Here are six charts that show the impact the outbreak has had on the global economy and markets so far.
The outbreak has led major institutions and banks to cut their forecasts for the global economy. One of the latest to do so is the Organisation for Economic Co-operation and Development.
In a March report, the OECD said it downgraded its 2020 growth forecasts for almost all economies.
China's gross domestic product growth saw the largest downgrade in terms of magnitude, according to the report. The Asian economic giant is expected to grow by 4.9% this year, slower than the earlier forecast of 5.7%, said OECD.
Meanwhile, the global economy is expected to grow by 2.4% in 2020 — down from the 2.9% projected earlier, said the report.
The manufacturing sector in China has been hit hard by the virus outbreak.
The Caixin/Markit Manufacturing Purchasing Managers' Index — a survey of private companies — showed that China's factory activity contracted in February, coming in at a record-low reading of 40.3. A reading below 50 indicates contraction.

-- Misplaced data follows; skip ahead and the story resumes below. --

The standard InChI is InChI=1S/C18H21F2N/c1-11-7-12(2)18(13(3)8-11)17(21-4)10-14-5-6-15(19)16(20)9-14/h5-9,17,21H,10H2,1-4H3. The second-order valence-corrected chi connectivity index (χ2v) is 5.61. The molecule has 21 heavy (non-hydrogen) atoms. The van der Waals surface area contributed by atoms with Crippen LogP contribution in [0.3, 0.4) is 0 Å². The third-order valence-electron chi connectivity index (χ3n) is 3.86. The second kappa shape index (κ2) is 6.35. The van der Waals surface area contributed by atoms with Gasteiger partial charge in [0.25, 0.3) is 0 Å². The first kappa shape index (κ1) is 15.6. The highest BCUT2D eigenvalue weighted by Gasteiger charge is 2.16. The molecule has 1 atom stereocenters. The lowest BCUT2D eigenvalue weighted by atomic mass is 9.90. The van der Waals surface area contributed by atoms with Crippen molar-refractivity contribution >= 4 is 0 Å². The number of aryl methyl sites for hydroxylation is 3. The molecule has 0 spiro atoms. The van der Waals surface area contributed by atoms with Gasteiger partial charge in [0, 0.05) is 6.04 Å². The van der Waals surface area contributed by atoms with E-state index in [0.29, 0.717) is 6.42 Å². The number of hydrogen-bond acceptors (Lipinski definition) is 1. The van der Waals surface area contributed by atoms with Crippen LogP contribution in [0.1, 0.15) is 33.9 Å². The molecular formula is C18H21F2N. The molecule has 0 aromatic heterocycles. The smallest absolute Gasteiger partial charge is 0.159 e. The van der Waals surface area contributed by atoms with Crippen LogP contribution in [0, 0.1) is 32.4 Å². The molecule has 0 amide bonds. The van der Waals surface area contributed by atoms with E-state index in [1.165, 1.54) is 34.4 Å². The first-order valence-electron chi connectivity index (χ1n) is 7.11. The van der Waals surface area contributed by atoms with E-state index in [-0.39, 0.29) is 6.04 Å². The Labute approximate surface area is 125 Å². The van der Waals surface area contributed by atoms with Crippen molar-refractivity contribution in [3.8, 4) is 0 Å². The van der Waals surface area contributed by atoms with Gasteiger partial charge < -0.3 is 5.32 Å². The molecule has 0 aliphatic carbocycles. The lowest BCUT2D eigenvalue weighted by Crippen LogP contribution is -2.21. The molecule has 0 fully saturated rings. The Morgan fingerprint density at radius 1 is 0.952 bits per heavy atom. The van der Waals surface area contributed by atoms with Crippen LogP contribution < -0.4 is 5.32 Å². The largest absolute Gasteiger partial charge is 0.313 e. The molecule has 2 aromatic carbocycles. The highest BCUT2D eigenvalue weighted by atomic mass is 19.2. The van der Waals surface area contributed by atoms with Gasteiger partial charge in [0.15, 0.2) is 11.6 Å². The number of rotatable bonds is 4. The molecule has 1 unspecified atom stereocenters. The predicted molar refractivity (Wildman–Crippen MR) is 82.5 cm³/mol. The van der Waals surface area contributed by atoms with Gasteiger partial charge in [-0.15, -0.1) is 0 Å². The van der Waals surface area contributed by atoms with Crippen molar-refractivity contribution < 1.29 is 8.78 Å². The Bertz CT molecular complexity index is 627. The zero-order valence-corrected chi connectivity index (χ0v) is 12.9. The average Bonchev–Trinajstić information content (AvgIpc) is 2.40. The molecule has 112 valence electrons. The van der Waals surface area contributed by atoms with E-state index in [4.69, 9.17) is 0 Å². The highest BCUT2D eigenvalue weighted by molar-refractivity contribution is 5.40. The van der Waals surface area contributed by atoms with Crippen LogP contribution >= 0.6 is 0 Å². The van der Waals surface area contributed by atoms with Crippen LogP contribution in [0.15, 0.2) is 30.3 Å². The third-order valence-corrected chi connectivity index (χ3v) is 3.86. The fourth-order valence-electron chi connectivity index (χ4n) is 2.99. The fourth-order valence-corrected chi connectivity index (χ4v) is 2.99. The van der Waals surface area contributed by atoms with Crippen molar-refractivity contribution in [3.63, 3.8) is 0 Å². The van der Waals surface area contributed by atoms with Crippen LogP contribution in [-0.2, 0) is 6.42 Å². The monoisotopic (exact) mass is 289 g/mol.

Factories in China are taking longer than expected to resume operations, several analysts said. That, along with a rapid spread of COVID-19 outside China, means that global manufacturing activity could remain subdued for longer, economists said.
The virus outbreak in China has also hit the country's services industry as reduced consumer spending hurt retail stores, restaurants and aviation among others.
The Caixin/Markit Services PMI for China came in at just 26.5 in February, the first drop below the 50-point level since the survey began almost 15 years ago.
China is not the only country where the services sector has weakened. The services sector in the U.S., the world's largest consumer market, also contracted in February, according to IHS Markit, which compiles the monthly PMI data.
One reason behind the U.S. services contraction was a reduction in "new business from abroad as customers held back from placing orders amid global economic uncertainty and the coronavirus outbreak," said IHS Markit.
A reduction in global economic activity has lowered the demand for oil, taking oil prices to multi-year lows. That happened even before a disagreement on production cuts between OPEC and its allies caused the latest plunge in oil prices.